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A great master of wisdom (and tomfoolery), RA has taught me 5 things:

Patience:  The greatest lesson of Rheumatoid Arthritis is patience.  You must be patient through the worst days, the worst hours, and tough through the worst moments.  You must be patient with your emotions and allow yourself to grieve, but don’t forget to move on.  You must be patient when your pain is less, but then the tomfoolery of autoimmune exhaustion suddenly hits.  You must be patient with your family when they try to help too much, or the times they forget.  You must be patient with the general public, who can in fact be very general.  You must be patient with your doctors, nurses, technicians and staff.  Reserve your impatience for automated phone calls (i.e., free cruise to the Bahamas!).
Creativity:  Perhaps the greatest pain relief I have found is creativity.  I sit down to write, play with graphics, push paint around (poorly), or get lost in the meditative art of nature photography and I lose most perception of pain.  The minute I complete a creative pursuit, the pain seeps back into all corners, new tissues, and my psyche.  The real act of creativity will be to train my mind to live in creative distraction.  And I’ll happily take some NIH research dollars toward that effort.
Laughter:   Ah, that cliche.  Yet laughter truly is the best medicine.  There are are physiological benefits to laughter:  it raises the endorphins, relieves stress, relaxes muscles and eases pain. But the real benefit is the pure joy of life.  Our home is filled with laughter through even the worst of times.  The running joke is that we need to set up a Snort Jar:  mom pitches in $1 every time the tall chronic kid makes her snort with laughter.  I’d be wealthy in every way.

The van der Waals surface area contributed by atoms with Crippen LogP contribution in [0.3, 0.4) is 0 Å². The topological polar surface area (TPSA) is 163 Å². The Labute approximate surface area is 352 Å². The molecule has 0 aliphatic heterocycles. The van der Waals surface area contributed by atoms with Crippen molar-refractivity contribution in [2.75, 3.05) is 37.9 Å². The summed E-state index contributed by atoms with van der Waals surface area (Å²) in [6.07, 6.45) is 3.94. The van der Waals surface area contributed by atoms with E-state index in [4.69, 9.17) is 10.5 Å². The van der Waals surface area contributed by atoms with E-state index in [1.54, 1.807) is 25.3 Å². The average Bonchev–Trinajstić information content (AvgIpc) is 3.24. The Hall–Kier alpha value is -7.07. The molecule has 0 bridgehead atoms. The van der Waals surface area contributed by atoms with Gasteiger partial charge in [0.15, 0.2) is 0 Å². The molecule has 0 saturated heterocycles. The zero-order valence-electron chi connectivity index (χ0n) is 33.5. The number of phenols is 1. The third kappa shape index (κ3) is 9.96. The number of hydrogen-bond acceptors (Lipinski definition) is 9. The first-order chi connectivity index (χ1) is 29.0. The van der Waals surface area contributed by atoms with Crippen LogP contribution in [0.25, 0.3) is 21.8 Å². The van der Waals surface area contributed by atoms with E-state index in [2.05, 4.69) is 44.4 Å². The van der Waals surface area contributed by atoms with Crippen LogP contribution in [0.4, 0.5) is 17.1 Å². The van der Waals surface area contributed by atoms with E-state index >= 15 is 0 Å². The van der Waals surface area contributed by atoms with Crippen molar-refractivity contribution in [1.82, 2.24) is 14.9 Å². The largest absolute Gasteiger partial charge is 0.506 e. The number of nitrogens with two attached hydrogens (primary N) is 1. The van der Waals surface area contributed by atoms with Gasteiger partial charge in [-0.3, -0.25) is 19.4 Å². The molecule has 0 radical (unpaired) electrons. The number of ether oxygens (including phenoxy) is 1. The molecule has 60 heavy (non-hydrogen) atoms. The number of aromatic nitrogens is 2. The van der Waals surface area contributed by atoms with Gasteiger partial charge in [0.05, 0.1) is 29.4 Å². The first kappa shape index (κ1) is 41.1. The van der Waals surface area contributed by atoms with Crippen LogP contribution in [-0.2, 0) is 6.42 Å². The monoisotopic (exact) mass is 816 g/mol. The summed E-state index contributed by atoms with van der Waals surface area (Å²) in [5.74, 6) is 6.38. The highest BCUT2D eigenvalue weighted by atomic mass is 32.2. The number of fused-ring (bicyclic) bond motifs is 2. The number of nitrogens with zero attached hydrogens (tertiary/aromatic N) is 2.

Forget the Impossible:  When RA struck me overnight, I was immediately aware of the simple things I could not do.  My perception was that I needed help with many simple tasks. This despite having raised a child with JSpA autoimmune arthritis since age seven.  There are few times she has distinctly needed physical help, and in such case it’s been to simply reach out and offer a literal hand up.  Sometimes that’s all we need, or we need to prioritize differently in a given day.  When your body fails, it is so easy to focus on the cannot.  I am still training my mind to simply do at my pace, and damn the results.
Friendship:  The physical and psychological realities of Rheumatoid Arthritis and any chronic condition hit hard.  A very difficult lesson is that old friends who are mostly healthy simply will not understand.  They may attempt to empathize, but bail when you mention a little thing like: I’m starting chemotherapy.  Silence often follows.  What I’ve had to learn is that there are different friendships for different aspects of life.  New friends in the chronic life community are my immediate source of comfort, solace, laughter, and most of all understanding.  Old friends remind me of who I was, and who I will continue to be if I allow myself.

Yogagraphy – The Art of Meditative Photography

I crept about the flowers and prairie grasses, seeking the beauty of morning light and sun angles, and had a realization.  Not only is nature photography utterly meditative for me, it requires careful, measured movements, stretches and positions that I wouldn’t normally attempt.  From this day forward, I shall practice the art of Yogagraphy.  

 

Sipping a cup of French Roast, I hear the morning song of Cardinals, Chickadees, and Doves.  Sunlight tops the towering oaks, so I trade slippers for a scrappy pair of Birkenstocks and wrap my crooked hands around my Canon camera.   Adjust the tripod, and step into the butterfly garden beneath the Crepe Myrtle, which is raining tiny, sparkling dew drops.  Maneuver just so to catch the magnificent backlight illuminating oranges, purples, and greens.   Adjust the tripod legs higher, no lower, then let the front leg dip.  Fussy ankles and toes forget to protest.   Crane the neck and dip the shoulders to find a bit of magic in the lens.  

 

As I meander, capturing the texture and structure of nature, I feel very little pain.  Creativity does that for me.  Since the onset of Rheumatoid Arthritis over two years ago, I find that complete absorption in a project nearly erases pain.  As soon as I stop the creative project, I am fully aware of the pain that is present.  Quite a powerful lesson.  Live in creativity, or train the mind to function in this way.

 

Creativity is different for each of us, as are physical abilities in the face of Rheumatoid Disease.  Each of us has some form of creative spirit, and I do not mean artistic ability.  What activity captivates you and makes you lose track of time?  Or lose track of pain levels?  
 
Yogagraphy provides my greatest moments of peace and pain relief.  I am distracted by Nature.